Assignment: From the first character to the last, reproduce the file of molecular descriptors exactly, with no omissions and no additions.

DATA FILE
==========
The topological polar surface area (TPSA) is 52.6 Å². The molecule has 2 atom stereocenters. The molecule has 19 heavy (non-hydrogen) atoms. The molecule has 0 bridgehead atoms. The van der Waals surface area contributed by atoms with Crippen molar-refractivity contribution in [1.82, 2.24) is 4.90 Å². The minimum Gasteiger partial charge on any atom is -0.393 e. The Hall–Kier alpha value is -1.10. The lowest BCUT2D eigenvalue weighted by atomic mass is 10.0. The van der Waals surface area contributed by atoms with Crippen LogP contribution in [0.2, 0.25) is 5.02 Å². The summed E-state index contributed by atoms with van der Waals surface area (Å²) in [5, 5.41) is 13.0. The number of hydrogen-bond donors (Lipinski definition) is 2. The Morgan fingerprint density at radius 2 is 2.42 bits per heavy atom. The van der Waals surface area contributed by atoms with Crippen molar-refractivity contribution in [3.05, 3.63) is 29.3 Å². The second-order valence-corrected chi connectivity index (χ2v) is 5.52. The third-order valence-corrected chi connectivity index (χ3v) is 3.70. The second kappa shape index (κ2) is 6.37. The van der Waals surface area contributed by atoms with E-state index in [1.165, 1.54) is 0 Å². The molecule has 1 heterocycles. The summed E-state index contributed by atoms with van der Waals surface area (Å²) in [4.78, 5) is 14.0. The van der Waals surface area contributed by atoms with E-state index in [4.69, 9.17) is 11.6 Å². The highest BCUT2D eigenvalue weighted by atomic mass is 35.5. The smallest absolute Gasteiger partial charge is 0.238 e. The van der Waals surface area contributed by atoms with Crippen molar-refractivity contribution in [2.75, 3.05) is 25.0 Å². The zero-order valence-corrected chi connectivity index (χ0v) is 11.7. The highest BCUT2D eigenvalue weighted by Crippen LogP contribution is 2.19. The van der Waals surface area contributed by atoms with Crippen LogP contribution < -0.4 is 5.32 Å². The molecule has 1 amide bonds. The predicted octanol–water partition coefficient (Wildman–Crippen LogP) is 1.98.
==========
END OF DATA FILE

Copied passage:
The topological polar surface area (TPSA) is 52.6 Å². The molecule has 2 atom stereocenters. The molecule has 19 heavy (non-hydrogen) atoms. The molecule has 0 bridgehead atoms. The van der Waals surface area contributed by atoms with Crippen molar-refractivity contribution in [1.82, 2.24) is 4.90 Å². The minimum Gasteiger partial charge on any atom is -0.393 e. The Hall–Kier alpha value is -1.10. The lowest BCUT2D eigenvalue weighted by atomic mass is 10.0. The van der Waals surface area contributed by atoms with Crippen LogP contribution in [0.2, 0.25) is 5.02 Å². The summed E-state index contributed by atoms with van der Waals surface area (Å²) in [5, 5.41) is 13.0. The number of hydrogen-bond donors (Lipinski definition) is 2. The Morgan fingerprint density at radius 2 is 2.42 bits per heavy atom. The van der Waals surface area contributed by atoms with Crippen molar-refractivity contribution in [3.05, 3.63) is 29.3 Å². The second-order valence-corrected chi connectivity index (χ2v) is 5.52. The third-order valence-corrected chi connectivity index (χ3v) is 3.70. The second kappa shape index (κ2) is 6.37. The van der Waals surface area contributed by atoms with E-state index in [1.165, 1.54) is 0 Å². The molecule has 1 heterocycles. The summed E-state index contributed by atoms with van der Waals surface area (Å²) in [4.78, 5) is 14.0. The van der Waals surface area contributed by atoms with E-state index in [4.69, 9.17) is 11.6 Å². The highest BCUT2D eigenvalue weighted by atomic mass is 35.5. The smallest absolute Gasteiger partial charge is 0.238 e. The van der Waals surface area contributed by atoms with Crippen molar-refractivity contribution in [2.75, 3.05) is 25.0 Å². The zero-order valence-corrected chi connectivity index (χ0v) is 11.7. The highest BCUT2D eigenvalue weighted by Crippen LogP contribution is 2.19. The van der Waals surface area contributed by atoms with Crippen LogP contribution < -0.4 is 5.32 Å². The molecule has 1 amide bonds. The predicted octanol–water partition coefficient (Wildman–Crippen LogP) is 1.98.